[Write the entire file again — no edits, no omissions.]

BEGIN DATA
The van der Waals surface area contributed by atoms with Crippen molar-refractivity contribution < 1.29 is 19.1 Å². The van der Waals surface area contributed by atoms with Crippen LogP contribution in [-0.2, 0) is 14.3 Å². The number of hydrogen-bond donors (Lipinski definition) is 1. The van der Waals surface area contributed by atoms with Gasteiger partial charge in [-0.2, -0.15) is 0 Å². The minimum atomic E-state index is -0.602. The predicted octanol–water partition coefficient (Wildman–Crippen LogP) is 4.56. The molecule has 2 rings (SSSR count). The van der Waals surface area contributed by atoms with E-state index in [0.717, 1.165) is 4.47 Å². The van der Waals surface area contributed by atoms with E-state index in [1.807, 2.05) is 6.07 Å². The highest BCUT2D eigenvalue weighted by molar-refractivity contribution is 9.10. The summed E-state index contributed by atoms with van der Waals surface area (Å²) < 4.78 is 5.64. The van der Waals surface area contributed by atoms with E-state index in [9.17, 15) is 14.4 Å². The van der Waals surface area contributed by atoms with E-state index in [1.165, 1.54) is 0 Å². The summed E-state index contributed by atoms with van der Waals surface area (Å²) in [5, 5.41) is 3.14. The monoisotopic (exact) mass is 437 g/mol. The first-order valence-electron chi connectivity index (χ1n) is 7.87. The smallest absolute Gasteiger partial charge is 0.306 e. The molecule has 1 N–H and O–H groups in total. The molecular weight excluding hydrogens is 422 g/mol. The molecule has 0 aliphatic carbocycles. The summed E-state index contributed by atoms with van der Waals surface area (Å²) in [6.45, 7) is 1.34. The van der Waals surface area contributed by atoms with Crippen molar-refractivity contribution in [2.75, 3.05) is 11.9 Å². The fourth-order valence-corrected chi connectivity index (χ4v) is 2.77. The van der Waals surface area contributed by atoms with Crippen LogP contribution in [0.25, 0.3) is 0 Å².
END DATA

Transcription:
The van der Waals surface area contributed by atoms with Crippen molar-refractivity contribution < 1.29 is 19.1 Å². The van der Waals surface area contributed by atoms with Crippen LogP contribution in [-0.2, 0) is 14.3 Å². The number of hydrogen-bond donors (Lipinski definition) is 1. The van der Waals surface area contributed by atoms with Gasteiger partial charge in [-0.2, -0.15) is 0 Å². The minimum atomic E-state index is -0.602. The predicted octanol–water partition coefficient (Wildman–Crippen LogP) is 4.56. The molecule has 2 rings (SSSR count). The van der Waals surface area contributed by atoms with E-state index in [0.717, 1.165) is 4.47 Å². The van der Waals surface area contributed by atoms with E-state index in [1.807, 2.05) is 6.07 Å². The highest BCUT2D eigenvalue weighted by molar-refractivity contribution is 9.10. The summed E-state index contributed by atoms with van der Waals surface area (Å²) < 4.78 is 5.64. The van der Waals surface area contributed by atoms with E-state index in [9.17, 15) is 14.4 Å². The van der Waals surface area contributed by atoms with E-state index in [1.165, 1.54) is 0 Å². The summed E-state index contributed by atoms with van der Waals surface area (Å²) in [5, 5.41) is 3.14. The monoisotopic (exact) mass is 437 g/mol. The first-order valence-electron chi connectivity index (χ1n) is 7.87. The smallest absolute Gasteiger partial charge is 0.306 e. The molecule has 1 N–H and O–H groups in total. The molecular weight excluding hydrogens is 422 g/mol. The molecule has 0 aliphatic carbocycles. The summed E-state index contributed by atoms with van der Waals surface area (Å²) in [6.45, 7) is 1.34. The van der Waals surface area contributed by atoms with Crippen molar-refractivity contribution in [2.75, 3.05) is 11.9 Å². The fourth-order valence-corrected chi connectivity index (χ4v) is 2.77. The van der Waals surface area contributed by atoms with Crippen LogP contribution in [0.25, 0.3) is 0 Å².